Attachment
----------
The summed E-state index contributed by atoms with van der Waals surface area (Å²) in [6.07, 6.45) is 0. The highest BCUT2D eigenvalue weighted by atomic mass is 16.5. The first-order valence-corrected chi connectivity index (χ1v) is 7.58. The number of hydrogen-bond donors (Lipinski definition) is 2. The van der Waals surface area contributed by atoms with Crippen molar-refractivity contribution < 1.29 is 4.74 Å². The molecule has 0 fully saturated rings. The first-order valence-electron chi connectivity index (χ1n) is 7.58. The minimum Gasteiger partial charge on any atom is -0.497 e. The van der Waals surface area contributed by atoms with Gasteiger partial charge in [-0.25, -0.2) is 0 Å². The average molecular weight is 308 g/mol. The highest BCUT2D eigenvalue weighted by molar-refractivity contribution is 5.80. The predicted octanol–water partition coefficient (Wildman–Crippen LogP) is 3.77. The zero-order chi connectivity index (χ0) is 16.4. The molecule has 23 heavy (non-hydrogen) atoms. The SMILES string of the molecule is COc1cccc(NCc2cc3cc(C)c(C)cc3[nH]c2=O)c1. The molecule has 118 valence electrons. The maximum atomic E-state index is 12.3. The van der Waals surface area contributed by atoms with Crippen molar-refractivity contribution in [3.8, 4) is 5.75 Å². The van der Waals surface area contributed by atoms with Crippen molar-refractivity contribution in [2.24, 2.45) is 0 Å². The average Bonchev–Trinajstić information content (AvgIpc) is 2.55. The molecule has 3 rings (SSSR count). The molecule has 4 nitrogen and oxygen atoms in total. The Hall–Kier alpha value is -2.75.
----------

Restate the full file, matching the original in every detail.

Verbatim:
The summed E-state index contributed by atoms with van der Waals surface area (Å²) in [6.07, 6.45) is 0. The highest BCUT2D eigenvalue weighted by atomic mass is 16.5. The first-order valence-corrected chi connectivity index (χ1v) is 7.58. The number of hydrogen-bond donors (Lipinski definition) is 2. The van der Waals surface area contributed by atoms with Crippen molar-refractivity contribution < 1.29 is 4.74 Å². The molecule has 0 fully saturated rings. The first-order valence-electron chi connectivity index (χ1n) is 7.58. The minimum Gasteiger partial charge on any atom is -0.497 e. The van der Waals surface area contributed by atoms with Gasteiger partial charge in [-0.25, -0.2) is 0 Å². The average molecular weight is 308 g/mol. The highest BCUT2D eigenvalue weighted by molar-refractivity contribution is 5.80. The predicted octanol–water partition coefficient (Wildman–Crippen LogP) is 3.77. The zero-order chi connectivity index (χ0) is 16.4. The molecule has 23 heavy (non-hydrogen) atoms. The SMILES string of the molecule is COc1cccc(NCc2cc3cc(C)c(C)cc3[nH]c2=O)c1. The molecule has 118 valence electrons. The maximum atomic E-state index is 12.3. The van der Waals surface area contributed by atoms with Crippen molar-refractivity contribution in [3.8, 4) is 5.75 Å². The van der Waals surface area contributed by atoms with Crippen molar-refractivity contribution in [2.24, 2.45) is 0 Å². The average Bonchev–Trinajstić information content (AvgIpc) is 2.55. The molecule has 3 rings (SSSR count). The molecule has 4 nitrogen and oxygen atoms in total. The Hall–Kier alpha value is -2.75.